Publisher: New Press
Paperback: 364 pages

“Exterminate All the Brutes”: One Man’s Odyssey Into the Heart of Darkness and the Origins of European Genocide

Sven Lindqvist

This book presents an argument that “the harrowing racism that led to the Holocaust in the 20th century had its roots in European colonial policy of the preceding century.” It sets Conrad’s Heart of Darkness in the context of its times and traces “the legacy of the writings of European explorers and theologians, politicians and historians, from the late 18th century on, in an effort to help us understand that most terrifying of Conrad’s lines, ‘Exterminate all the brutes.’” It chronicles many infamous genocides of “lower species” and “inferior races” that hallmarked the Western world’s “progress” in the 1800s, such as: Darwin’s witnessing of the Argentine government’s slaughter of the Pampas Indians; the complete extermination by the Spanish of the Guanches of the Canary Islands; the complete extermination of the Tasmanians of the South Pacific (also witnessed by Darwin); and America’s decimation of its native tribes, cutting them down from 5 million to one-quarter million. GR

Publisher: New Press
Hardback: 179 pages

China Pop: How Soap Operas, Tabloids and Bestsellers Are Transforming a Culture

Jianying Zha

As if a language barrier weren’t enough, the wall of a 3000-plus character writing system has prevented the curious American from having even a casual knowledge of Chinese pop culture.
China Pop does a great deal to explain the how and what of its subject, but its unfortunate lack of visual aids makes the damn thing feel like a term paper. Also, after reading China Pop, the would-be cultural explorer has no more luck than previously should he be trying to figure out who the hell is on those posters and cassettes in a Chinese record store.
As of now, though, this book is all we have, and anybody looking to know anything about this topic will have no choice but to read this, incomplete as it may be. Hold on to your ‘60s Judy Ongg records until the definitive reference work appears—no doubt she will become the next Petula Clark. But it will take more than China Pop to inform the trend-spotting cognoscenti. SH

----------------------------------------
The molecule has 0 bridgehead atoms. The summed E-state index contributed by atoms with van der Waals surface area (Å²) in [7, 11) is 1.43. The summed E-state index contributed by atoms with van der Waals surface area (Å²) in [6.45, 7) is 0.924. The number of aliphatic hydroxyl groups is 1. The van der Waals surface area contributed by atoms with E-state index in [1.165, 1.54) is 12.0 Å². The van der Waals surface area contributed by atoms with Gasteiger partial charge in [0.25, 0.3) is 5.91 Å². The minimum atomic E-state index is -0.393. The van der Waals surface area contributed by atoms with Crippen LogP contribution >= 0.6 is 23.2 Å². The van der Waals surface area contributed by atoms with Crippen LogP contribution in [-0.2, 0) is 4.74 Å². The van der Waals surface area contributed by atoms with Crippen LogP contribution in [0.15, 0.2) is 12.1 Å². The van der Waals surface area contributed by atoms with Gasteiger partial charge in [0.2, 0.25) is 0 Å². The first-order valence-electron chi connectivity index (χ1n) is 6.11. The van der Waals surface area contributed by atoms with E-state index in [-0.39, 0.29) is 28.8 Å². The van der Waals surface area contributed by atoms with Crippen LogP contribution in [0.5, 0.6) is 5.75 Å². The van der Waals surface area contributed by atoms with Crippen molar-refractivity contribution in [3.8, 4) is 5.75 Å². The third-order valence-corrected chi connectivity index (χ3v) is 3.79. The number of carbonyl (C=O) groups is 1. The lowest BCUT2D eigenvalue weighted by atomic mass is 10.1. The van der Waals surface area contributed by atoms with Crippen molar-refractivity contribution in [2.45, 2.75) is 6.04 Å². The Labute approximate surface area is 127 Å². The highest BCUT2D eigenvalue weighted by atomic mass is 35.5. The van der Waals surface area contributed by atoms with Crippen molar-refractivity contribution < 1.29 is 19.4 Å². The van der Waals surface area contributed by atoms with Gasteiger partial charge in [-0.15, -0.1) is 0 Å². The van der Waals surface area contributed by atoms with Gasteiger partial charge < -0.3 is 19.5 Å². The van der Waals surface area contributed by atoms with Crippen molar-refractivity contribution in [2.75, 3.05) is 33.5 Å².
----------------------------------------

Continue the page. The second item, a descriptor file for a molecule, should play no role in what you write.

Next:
Publisher: New Press
Paperback: 224 pages

Harlem on My Mind: Cultural Capital of Black America, 1900-1968

Edited by Allon Schoener

The Harlem Renaissance is one of the best things about cultural America in the 20th century, and there has been a crying need for a volume of this sort. The text is largely reprints of newspaper reportage of the time, and is profusely illustrated with photos of events, key figures and landmarks. Not only is this volume a great bit of reference, it is also a fascinating and entertaining book that is at once charmed, a little angry and truly rich. SH

Publisher: New Press
Paperback: 272 pages

Let the Good Times Roll: Prostitution and the U.S. Military in Asia

Saundra Pollock Sturdevant and Brenda Stoltzfus

This book is an account of prostitution overseas during times of United States military occupation. It is not the words of educated, privileged American intellectuals who like to pat themselves on the back for championing the oppressed, nor is it the angered writings of American women who have suffered mistreatment in the workplace. Instead, these are the words of women enslaved—often at a very early age—into the world’s oldest and often most terrible profession. And their matter-of-fact approach to telling these first-person horror stories creates a terrifying portrait of how American men behave when nobody’s around to punish them for being cruel. While women don’t have it so great in the U.S. of A., at least here, somebody is looking. This is what happens when nobody is looking, and is a jarring portrait of man’s inhumanity to women. Illustrated with lots of pictures, as if the text isn’t enough. Powerful beyond anything that can be said in a short synopsis. SH

Publisher: New Press
Paperback: 352 pages